Landlords brace for impact of pandemic

With debt to repay and rent rolls at risk, multifamily owners look to government

TRD New York /
Mar.March 20, 2020 09:11 AM
New York landlords are preparing for coronavirus outbreaks in their buildings, but say they will need help when the rent checks stop. (Governor Andrew Cuomo by by Bruce Bennett/Getty Images; Mayor Bill de Blasio by EuropaNewswire/Gado/Getty Images)

New York landlords are preparing for coronavirus outbreaks in their buildings, but say they will need help when the rent checks stop. (Governor Andrew Cuomo by by Bruce Bennett/Getty Images; Mayor Bill de Blasio by EuropaNewswire/Gado/Getty Images)

Landlords are scrubbing down their apartment buildings, but no amount of Clorox is going to help when the rent checks stop.

In a series of interviews, owners of multifamily portfolios said they have responded to the coronavirus outbreak by stepping up cleaning in their properties, staggering their employees’ shifts and having them work remotely. What they cannot control, though, is the loss of income their tenants are suffering as the coronavirus pandemic wreaks havoc with the regional economy.

While most have not yet seen a drop-off in rents, many expect their cash flow to be severely strained early next month. They are hoping for lenience from lenders or relief from the government, such as Gov. Andrew Cuomo provided to financially strapped homeowners Thursday.

That’s not their only concern. Although none of the landlords reported cases of Covid-19 in their buildings, they had yet to hear from city or state officials about what to do when they learn of one. Some said they would notify everyone in the building, while others said it is not their duty to do so.

The bucks stop here

With a decline in rent revenue all but inevitable, landlords face uncomfortable conversations with their lenders. They are also anxiously awaiting help from the government, and some are frustrated that regulators are not forcing banks to place their mortgages in forbearance.

The moment comes only nine months after state lawmakers outraged the real estate community with a tenant-friendly overhaul of rent stabilization.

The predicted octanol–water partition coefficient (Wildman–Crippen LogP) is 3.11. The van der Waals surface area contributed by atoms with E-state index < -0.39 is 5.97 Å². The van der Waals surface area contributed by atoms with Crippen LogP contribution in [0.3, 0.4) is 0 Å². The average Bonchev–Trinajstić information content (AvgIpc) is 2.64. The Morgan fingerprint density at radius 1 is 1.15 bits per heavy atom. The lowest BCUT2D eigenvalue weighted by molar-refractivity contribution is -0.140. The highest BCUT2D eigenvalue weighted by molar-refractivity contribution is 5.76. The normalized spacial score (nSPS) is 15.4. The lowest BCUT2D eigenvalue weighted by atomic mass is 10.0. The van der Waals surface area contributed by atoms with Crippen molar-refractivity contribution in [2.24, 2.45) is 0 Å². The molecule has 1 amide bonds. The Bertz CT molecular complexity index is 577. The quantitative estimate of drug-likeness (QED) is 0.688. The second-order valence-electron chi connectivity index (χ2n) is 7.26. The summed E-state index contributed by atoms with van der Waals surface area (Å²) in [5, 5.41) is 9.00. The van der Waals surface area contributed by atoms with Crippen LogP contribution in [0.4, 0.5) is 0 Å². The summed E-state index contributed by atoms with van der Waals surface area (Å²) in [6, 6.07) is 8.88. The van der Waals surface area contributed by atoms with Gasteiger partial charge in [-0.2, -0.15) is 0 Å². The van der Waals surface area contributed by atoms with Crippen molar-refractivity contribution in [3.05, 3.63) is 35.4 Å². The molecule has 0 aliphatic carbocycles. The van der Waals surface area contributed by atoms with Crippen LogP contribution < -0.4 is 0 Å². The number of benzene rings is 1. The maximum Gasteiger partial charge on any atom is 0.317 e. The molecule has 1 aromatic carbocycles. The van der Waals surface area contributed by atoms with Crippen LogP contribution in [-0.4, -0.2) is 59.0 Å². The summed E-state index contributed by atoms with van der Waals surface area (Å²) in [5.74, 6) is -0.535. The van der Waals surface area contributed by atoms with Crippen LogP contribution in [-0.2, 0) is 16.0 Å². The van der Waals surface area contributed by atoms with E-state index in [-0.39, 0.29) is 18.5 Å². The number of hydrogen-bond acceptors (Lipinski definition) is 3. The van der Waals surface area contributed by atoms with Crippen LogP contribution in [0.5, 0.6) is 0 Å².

“This is a time where we put our differences aside, forget about June 2019 in Albany, and work together to make sure the city stays strong and resilient,” said Craig Gambardella, an attorney at Kucker Marino Winiarsky and Bittens. “If that means a community bank provides a landlord who has purchased a building a few years ago with a forbearance, that’s what I hope, as a New Yorker, the banks do.”

New York’s community banks, which are go-to lenders on rent-regulated apartments that house low-income tenants, do not have the reserves that national banks do, and those tenants often lack the savings to weather an abrupt loss of employment.

“It’s only the 19th of the month, so community banks still have a little cushion,” Craig L. Price, a partner at law firm Belkin Burden Goldman, said Thursday.

“Cuomo said ‘we’ll suspend mortgage payments,’ but what do they expect apartment owners to do?”

Daniel Goldstein, principal, E&M Management

He added that banks are in conversations with Cuomo to find a solution. “[Banks] can obviously enter into their own forbearance periods, extending the loans out, simply modifying their loans,” said Price. “But I’m sure it will depend on what the governor says to them.”

A spokesperson for Signature Bank said “it is too soon for us to comment” on the impact of coronavirus on their lending practices or whether the bank might give landlords a break.

Requests to New York Community Bank and M&T Bank for comment went unanswered. Dime Bank declined to comment.

One reason for banks’ hesitancy to lend or refinance is the uncertainty about what building portfolios are worth; appraisals have ground to a stop. “God forbid someone in the building gets hit with coronavirus, how does that impact the value?” said Gambardella. “How do appraisals happen if they can’t get in the building?”

Some landlords say they would prefer assistance in the form of a tax abatement, although it is unclear how that will happen with the state budget due by April 1 and revenue plummeting for the state and its localities.

“A real estate tax abatement is probably the simplest way to address [the crisis],” said one multifamily landlord. “Tomorrow the state or city could flip a switch and say, ‘property taxes are deferred and you have to pass it on to tenants.’”

Like other landlords, Daniel Goldstein, principal of E&M Management, which owns thousands of units in New York City and the Hudson Valley, is concerned about what to do when the rent rolls drop — although he said he has not yet broached that subject with his lenders.

“The real key issue is the banks,” Goldstein said. “Cuomo said ‘we’ll suspend mortgage payments,’ but what do they expect apartment owners to do? They’re trying to protect the homeowner. But they’re not protecting renters.”